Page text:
As many commentators have noted, there are a number of things to be mad at the GSES about—their use of political clout to ward off oversight, their mid-2000s accounting scandals, their purchases of Wall Street-created subprime securities, their huge losses caused by the sheer size of their portfolio, etc.—but data show they never bought subprime mortgages per se. They did buy Alt-A (poorly documented) loans, but did so late, most aggressively in 2006, and only after losing market share to the private sector, which had vastly expanded and dominated the subprime/Alt-A market. And even after they lowered standards, the loans the GSES bought or backed significantly outperformed those in the private sector: Even for a subset of borrowers with similar credit scores—below 660—FCIC data show that GSE mortgages were far less likely to be seriously delinquent than were non-GSE securitized mortgages: 6.2 percent versus 28.3 percent, as of the end of 2008. Online readers can find more in the FCIC report and in condensed form in columns by Bethany McLean and Joe Nocera.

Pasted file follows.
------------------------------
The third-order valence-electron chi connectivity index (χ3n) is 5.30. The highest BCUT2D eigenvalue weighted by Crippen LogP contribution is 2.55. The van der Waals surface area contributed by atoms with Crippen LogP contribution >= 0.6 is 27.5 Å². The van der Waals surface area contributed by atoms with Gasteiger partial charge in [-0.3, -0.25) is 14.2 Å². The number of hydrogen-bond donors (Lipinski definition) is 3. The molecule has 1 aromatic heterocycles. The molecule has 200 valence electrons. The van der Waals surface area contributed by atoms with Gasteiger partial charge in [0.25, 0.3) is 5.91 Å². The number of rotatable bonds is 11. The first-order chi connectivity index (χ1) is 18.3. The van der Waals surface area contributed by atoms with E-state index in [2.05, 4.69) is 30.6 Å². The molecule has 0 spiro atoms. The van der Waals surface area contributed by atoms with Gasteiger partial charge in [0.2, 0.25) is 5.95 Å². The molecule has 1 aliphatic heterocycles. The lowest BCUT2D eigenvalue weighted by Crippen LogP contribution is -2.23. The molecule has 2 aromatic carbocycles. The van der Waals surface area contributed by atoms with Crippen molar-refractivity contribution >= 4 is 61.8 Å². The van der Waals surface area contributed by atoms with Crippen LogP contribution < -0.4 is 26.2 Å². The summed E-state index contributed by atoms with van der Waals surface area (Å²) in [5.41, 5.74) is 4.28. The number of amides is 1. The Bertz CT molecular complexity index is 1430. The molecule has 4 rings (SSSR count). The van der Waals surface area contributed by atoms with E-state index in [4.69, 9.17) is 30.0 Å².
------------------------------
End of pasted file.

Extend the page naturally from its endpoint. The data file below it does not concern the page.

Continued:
As for the CRA, the argument for the centrality of a 1977 law in a mortgage boom three decades later is even more far-fetched, but suffice it to say that the FCIC found that only 6 percent of all “high-cost” (subprime) loans had any connection to the law, which didn’t even cover some of the worst actors—non-banks like Ameriquest, Countrywide, and the rest.